Hot Springs to Pearisburg – Update #2
I’m not in the Southern Appalachians anymore, which means my blogposts are waaaay behind. I’ve discovered that blogging is the last thing on my mind each night, but I’ll be making an effort to catch up!
The trail leaving Hot Springs was uphill, as with most towns. After visiting the Dollar General, my food bag was full of peanut butter, gummy worms, and Pop-Tarts. I basically had all the food groups covered. Hiker hunger, an intense appetite experienced by thru-hikers, was just beginning. Pistol and I were still together and we met three more hikers averaging the same 20-30 miles per day pace, Candyman and Dan and Monica, who had yet to receive trail names. The day after leaving town we summited Bald Mountain, a grassy peak with a spectacular view to rival the one on Max Patch. The following day we made it to Erwin, TN, by early afternoon. Pistol and I went straight to the grocery store where we bought dinner, ice cream, and all the essentials for the next stretch of trail. Pistol hiked on that evening but I stayed the night at Uncle Johnny’s, a hostel near the trail. Wi-Fi and a hot shower were too tempting to resist. I hiked alone the next few days but was never lonely. The day after leaving Erwin I happened upon trail magic twice. One was lemonade and homemade banana bread. The other snacks and a cold beer. Both were from very kind gentlemen who also gave me their time and conversation. The next day I was finally given a trail name, Odysseus. The name comes from the character in Homer’s Odyssey, who, like me with my tight summer break timeline, was also “on a mission to get home.” The name fits, as it turns out, because like Odysseus, I’ve been known to wander off trail and get slightly lost.
I had visited the Roan Highlands area briefly once before during a trip to Tennessee. Knowing of their beauty, I had been looking forward to reaching them ever since setting off from Georgia. My memory did not prove me wrong. The thin ribbon of trail passing over exposed balds offers a wonderful sight and is a magical place. I planned out my day so that I would pass through the Roan Highlands and start the next morning near Mountain Harbor, a B&B with a famous hiker breakfast. There were too many dishes to name them all, but it was one of the best breakfasts ever and I got as many helpings as I could. The day’s hike after that glorious meal featured three nice waterfalls. The next two days took me across the TN/VA border and into the town of Damascus.
Damascus and Grayson
Damascus, also known as Trail Town USA, is one of my favorite towns and one that I’ve been to three times before. It’s where I ended my first backpacking trip when I was 12. It’s also where they hold Trail Days, the biggest thru-hiker party of the year. I missed Trail Days, but took a day off and still got to enjoy the town. I caught up with Pistol and his new friend Sunnyside Up. We stayed at a great hostel called The Broken Fiddle. The next morning the pair of them hiked on while I started my zero-mile day with pancakes at Mojo’s Cafe. Dog Treat and Flash, two of the friends I made earlier in the trip, arrived that morning. It was great seeing all my friends again and giving my feet a day to rest. The following morning the three of us walked out of town, Dog Treat and Flash on the Appalachian Trail and me on the Virginia Creeper Trail. The Creeper is a pretty bike path that acts as a short alternate to the AT. Having been in the area before, I chose the detour for nostalgia purposes. I rejoined with them that night and we entered Grayson Highlands State Park together the following morning. The Grayson Highlands are known for the packs of wild ponies that live there. It was a treat to see them, and they especially enjoyed licking the salt off my legs.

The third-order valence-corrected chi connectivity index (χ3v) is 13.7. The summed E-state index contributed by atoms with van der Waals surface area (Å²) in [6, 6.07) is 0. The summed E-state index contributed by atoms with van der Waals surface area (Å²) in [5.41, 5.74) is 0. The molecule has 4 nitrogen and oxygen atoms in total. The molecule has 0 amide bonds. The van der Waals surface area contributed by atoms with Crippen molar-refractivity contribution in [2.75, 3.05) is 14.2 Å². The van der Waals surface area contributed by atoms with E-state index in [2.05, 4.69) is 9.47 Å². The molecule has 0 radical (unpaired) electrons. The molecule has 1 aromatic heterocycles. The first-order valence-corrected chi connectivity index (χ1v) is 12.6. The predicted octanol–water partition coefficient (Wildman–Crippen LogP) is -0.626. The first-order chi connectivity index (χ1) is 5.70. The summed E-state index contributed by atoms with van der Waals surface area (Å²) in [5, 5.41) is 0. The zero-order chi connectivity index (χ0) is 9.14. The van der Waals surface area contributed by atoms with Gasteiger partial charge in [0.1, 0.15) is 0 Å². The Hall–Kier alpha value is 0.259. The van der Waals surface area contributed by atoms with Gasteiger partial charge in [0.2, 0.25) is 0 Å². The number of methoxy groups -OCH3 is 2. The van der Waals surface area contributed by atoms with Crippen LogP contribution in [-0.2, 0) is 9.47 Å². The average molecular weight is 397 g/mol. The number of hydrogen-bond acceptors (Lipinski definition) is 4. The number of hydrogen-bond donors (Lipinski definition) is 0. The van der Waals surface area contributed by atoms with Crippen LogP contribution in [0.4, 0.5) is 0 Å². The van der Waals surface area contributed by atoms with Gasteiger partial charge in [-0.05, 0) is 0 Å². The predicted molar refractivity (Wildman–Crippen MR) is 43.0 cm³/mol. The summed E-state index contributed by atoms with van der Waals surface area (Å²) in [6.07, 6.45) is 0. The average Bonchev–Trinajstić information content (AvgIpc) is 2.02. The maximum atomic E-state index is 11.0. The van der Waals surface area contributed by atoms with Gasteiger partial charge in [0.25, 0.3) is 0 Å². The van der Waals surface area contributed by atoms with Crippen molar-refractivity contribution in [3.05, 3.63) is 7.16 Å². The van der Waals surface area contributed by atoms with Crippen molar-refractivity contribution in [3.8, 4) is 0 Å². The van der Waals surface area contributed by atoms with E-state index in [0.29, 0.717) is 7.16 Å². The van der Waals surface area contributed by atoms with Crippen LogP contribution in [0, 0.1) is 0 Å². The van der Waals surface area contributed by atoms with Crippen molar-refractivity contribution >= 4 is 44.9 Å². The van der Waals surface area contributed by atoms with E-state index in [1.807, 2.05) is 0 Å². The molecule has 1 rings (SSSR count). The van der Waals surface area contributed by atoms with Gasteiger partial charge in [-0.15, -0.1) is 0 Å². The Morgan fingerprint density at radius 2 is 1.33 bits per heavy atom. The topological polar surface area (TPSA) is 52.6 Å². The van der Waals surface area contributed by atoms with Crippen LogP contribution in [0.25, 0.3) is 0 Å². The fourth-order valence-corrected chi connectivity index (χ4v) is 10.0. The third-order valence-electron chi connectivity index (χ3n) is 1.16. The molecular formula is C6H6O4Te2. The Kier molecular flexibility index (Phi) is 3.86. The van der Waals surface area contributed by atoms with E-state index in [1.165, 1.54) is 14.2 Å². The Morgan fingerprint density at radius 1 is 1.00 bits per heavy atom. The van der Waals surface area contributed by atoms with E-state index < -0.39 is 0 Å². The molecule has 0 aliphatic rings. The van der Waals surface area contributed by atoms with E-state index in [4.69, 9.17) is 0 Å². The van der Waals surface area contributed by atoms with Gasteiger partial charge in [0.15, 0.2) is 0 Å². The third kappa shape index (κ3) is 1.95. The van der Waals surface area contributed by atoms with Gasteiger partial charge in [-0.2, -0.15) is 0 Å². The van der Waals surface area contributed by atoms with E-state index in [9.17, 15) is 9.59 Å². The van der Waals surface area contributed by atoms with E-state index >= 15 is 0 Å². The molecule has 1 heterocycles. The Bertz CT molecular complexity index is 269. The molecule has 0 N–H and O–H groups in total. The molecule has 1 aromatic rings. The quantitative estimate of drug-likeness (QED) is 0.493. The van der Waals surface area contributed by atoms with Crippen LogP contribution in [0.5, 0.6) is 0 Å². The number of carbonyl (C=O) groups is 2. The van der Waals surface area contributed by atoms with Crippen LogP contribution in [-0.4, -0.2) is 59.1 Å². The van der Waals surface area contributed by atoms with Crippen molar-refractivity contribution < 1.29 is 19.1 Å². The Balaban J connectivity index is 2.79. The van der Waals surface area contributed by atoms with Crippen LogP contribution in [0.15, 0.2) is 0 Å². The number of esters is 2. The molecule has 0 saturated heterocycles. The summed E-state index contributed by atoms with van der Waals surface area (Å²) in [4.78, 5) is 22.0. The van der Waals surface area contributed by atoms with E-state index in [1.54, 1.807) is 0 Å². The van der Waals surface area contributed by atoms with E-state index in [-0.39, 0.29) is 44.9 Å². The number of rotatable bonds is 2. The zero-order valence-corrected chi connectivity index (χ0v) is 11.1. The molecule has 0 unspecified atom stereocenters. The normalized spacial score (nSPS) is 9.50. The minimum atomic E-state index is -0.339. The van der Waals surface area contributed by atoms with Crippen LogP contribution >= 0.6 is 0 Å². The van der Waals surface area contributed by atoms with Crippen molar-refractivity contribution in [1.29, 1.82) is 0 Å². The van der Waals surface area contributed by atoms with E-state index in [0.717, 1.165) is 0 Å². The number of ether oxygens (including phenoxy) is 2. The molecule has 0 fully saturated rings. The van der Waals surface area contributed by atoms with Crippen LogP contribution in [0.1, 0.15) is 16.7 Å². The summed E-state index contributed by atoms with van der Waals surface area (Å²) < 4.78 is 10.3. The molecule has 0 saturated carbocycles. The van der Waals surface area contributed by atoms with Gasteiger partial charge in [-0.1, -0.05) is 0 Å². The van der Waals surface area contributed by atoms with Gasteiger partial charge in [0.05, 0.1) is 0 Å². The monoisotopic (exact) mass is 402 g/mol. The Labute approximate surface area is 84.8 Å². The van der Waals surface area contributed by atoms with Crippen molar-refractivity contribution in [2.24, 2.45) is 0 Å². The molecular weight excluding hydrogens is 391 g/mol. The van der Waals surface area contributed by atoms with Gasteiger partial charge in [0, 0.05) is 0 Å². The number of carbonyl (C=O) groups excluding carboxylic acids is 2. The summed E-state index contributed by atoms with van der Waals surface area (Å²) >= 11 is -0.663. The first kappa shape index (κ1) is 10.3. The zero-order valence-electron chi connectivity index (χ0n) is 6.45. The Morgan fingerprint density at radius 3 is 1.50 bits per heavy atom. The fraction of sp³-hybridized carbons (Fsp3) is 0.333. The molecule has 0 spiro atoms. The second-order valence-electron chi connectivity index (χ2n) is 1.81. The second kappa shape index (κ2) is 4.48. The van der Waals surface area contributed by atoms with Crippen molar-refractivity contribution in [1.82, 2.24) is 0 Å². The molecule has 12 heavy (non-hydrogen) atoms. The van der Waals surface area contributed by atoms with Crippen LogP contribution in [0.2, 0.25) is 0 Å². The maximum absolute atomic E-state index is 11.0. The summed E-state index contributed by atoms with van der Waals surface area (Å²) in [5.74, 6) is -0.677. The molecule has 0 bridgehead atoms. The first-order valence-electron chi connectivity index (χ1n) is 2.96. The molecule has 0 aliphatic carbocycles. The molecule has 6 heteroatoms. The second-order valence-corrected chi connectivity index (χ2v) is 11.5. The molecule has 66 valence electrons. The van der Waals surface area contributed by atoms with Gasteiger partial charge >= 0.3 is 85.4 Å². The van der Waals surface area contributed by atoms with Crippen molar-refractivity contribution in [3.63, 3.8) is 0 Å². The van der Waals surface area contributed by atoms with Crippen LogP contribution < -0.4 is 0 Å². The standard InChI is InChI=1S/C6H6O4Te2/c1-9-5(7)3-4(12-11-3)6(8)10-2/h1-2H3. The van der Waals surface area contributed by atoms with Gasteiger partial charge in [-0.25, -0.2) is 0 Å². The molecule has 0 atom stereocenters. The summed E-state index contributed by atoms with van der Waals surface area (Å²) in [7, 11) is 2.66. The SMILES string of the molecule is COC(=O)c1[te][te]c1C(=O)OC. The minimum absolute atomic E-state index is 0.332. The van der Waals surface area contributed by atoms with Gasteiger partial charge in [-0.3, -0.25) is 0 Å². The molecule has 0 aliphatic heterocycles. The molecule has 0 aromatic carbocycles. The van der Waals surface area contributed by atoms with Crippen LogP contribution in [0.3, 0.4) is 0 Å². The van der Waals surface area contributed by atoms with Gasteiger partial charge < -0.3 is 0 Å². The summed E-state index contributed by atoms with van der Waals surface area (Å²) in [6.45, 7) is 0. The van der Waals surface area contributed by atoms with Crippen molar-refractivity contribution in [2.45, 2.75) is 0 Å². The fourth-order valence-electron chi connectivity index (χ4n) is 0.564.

Marian, Bland, and Pearisburg
During the next stretch of trail we reached a town every other day. Marian was the first of those towns, the day after walking through Grayson Highlands. It was a large town and Dog Treat, Flash, and I headed straight for the Taco Bell after getting a hitch from a nearby road crossing. Walmart was conveniently across the street and had a welcoming variety of food. I packed out half a watermelon to the shelter we stayed at that night and feasted like a king. Two days later we reached the road crossing near Bland, a much smaller town. Luckily, Dog Treat’s parents planned to meet up with him that evening. They graciously took all three of us to the larger Wythesville, bought us dinner, and let us stay in a hotel with them that night. The hot tub and real bed felt so good and contradictory to thru-hiking. The next morning we said our thanks and goodbyes. Fueled by the continental breakfast, we hiked until we came to Dismal Falls. We set up our tents, ate dinner by the waterfall, and hung around a fire until dark. The following day’s hike led us to Pearisburg, another large town with another Walmart. The Holy Family Hostel is run by a local church in Pearisburg and we enjoyed our stay there. Getting into Central Virginia and passing the 600-mile mark felt amazing, even though so much of the trail remained ahead.
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